The following letter was published in The Guardian this morning:
Thank you to Nick Hayes for neatly turning the Christian message on its head with his Comment cartoon (16 April), in which Jesus is saying “unto” Zacchaeus “Give not unto the poor but to thine ailing state”. The Zacchaeus 2000 Trust was founded in response to the poll tax, which took 20% of the tax out of unemployment benefits intended for food, fuel and other necessities, which were already substantially below the poverty line, while the Treasury slashed the top rate of tax. The same is happening again. The top rate of income tax of wealthy private landlords in Westminster is cut; they are evicting very vulnerable tenants and their families into temporary accommodation, then increasing the rents and reletting to people who can afford them.
But on this occasion the tax on the poorest citizens is a cap on housing benefit; that part of the rent no longer paid by the housing benefit has to come out of unemployment benefits intended for necessities, which remain below the poverty line. That is the state’s debt and deficit reduction policy. Signatures are welcome at http://epetitions.direct.gov.uk/petitions/25438.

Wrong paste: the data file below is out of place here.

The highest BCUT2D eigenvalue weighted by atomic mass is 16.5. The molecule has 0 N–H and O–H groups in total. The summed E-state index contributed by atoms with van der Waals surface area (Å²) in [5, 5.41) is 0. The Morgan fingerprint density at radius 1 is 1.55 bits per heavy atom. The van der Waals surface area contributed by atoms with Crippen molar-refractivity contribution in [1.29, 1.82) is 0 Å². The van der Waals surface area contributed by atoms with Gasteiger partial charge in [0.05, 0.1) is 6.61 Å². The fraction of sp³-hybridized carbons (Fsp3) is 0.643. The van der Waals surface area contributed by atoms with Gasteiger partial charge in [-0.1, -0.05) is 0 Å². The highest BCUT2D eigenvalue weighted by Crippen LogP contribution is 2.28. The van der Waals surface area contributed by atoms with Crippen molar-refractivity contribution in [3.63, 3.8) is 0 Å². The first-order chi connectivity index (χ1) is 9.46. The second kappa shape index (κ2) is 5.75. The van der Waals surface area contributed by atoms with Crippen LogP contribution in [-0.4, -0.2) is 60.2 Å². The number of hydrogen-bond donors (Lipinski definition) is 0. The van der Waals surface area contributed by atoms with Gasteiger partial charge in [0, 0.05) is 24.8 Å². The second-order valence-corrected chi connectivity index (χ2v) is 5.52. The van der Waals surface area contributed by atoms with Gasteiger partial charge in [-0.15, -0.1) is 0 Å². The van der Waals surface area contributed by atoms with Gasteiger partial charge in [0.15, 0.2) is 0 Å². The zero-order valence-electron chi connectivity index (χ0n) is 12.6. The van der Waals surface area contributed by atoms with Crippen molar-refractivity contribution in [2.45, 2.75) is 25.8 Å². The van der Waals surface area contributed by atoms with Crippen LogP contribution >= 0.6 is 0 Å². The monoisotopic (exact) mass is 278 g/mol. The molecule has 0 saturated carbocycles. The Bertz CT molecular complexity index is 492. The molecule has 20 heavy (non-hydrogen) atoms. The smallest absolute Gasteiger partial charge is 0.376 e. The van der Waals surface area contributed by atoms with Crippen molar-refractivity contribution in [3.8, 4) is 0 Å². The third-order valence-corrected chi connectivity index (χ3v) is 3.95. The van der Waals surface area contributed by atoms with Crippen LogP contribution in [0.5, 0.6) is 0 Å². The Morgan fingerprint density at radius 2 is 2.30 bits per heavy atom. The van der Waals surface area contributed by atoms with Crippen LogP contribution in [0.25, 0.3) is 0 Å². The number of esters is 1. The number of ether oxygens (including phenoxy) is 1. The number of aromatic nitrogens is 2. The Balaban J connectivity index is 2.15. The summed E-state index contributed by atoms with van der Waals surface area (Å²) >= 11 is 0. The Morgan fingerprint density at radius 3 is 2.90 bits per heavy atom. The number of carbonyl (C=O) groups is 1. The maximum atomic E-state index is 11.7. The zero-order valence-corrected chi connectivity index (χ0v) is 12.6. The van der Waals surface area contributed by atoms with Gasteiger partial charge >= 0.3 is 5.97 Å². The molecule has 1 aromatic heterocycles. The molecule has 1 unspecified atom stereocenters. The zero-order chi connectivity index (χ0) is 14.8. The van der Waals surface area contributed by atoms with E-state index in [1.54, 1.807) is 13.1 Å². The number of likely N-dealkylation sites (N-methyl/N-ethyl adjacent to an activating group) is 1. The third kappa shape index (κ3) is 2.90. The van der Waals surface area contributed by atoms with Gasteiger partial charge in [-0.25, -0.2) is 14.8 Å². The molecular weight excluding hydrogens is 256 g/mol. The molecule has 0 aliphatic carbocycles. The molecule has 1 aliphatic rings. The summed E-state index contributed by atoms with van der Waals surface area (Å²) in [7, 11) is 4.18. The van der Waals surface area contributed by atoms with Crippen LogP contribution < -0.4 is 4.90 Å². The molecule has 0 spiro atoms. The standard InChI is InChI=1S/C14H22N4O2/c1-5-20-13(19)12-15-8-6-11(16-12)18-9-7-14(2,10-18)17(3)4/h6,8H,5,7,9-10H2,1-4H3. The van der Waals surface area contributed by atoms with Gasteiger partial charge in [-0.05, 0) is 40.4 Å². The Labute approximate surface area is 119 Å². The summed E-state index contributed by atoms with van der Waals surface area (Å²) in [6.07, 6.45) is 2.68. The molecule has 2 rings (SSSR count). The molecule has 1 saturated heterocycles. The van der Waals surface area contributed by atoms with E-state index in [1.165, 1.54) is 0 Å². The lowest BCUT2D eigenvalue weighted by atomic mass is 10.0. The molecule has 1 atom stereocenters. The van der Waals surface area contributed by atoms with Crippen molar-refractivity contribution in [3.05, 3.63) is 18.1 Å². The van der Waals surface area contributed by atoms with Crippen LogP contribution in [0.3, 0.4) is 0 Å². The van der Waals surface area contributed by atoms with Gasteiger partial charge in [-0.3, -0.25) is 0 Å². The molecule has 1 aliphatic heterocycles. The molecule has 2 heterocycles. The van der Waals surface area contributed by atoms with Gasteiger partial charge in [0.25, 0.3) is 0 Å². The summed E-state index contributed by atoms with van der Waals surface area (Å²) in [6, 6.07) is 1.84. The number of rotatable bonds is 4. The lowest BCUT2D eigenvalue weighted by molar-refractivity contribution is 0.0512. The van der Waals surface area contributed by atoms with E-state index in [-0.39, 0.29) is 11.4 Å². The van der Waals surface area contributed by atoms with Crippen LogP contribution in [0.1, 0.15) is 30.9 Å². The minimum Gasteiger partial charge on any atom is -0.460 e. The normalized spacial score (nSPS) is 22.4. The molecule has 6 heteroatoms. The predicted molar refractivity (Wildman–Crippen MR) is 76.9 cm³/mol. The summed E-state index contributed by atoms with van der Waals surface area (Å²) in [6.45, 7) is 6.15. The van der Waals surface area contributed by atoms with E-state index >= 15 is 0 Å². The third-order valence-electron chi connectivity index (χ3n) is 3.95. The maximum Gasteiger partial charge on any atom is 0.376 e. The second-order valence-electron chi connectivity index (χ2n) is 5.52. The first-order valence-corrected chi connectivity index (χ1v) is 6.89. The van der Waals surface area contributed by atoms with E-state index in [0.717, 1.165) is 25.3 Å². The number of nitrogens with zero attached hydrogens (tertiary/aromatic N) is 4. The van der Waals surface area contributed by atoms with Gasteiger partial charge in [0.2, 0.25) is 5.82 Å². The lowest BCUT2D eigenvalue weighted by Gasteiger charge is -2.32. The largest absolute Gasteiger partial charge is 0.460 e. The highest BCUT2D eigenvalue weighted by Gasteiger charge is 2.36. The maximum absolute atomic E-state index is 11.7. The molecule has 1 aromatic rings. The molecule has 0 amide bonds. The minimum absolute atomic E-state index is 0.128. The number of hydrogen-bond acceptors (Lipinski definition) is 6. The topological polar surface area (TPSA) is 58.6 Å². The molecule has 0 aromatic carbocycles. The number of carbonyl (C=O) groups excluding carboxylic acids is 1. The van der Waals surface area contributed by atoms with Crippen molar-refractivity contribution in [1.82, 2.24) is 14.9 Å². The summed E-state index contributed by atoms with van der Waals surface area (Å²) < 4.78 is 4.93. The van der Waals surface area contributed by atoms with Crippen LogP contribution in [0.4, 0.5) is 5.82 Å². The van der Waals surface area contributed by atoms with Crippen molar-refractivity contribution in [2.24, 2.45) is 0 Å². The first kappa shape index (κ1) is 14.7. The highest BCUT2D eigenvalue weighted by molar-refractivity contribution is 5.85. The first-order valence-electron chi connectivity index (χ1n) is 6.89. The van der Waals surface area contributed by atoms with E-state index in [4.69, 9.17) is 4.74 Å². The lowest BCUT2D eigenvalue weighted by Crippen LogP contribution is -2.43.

Meanwhile, legal aid is cut for social security cases. Charities like ours, which work in that unjust gap because the desperate need is there, but with fury because only the state can fill it, can claim less of the tax of the wealthy from that same state. St Luke’s Gospel tells us that Zacchaeus was a very short, corrupt, rich tax collector who climbed a tree to see Jesus walking through Jericho; meeting Jesus, he gave back to the people he had swindled four times the amount of tax he had taken and gave half the balance to the poor. The dark thought has crossed my mind that the Treasury is beyond redemption; perhaps someone could buy the chancellor a tree.
Rev Paul Nicolson
Chair, Zacchaeus 2000 Trust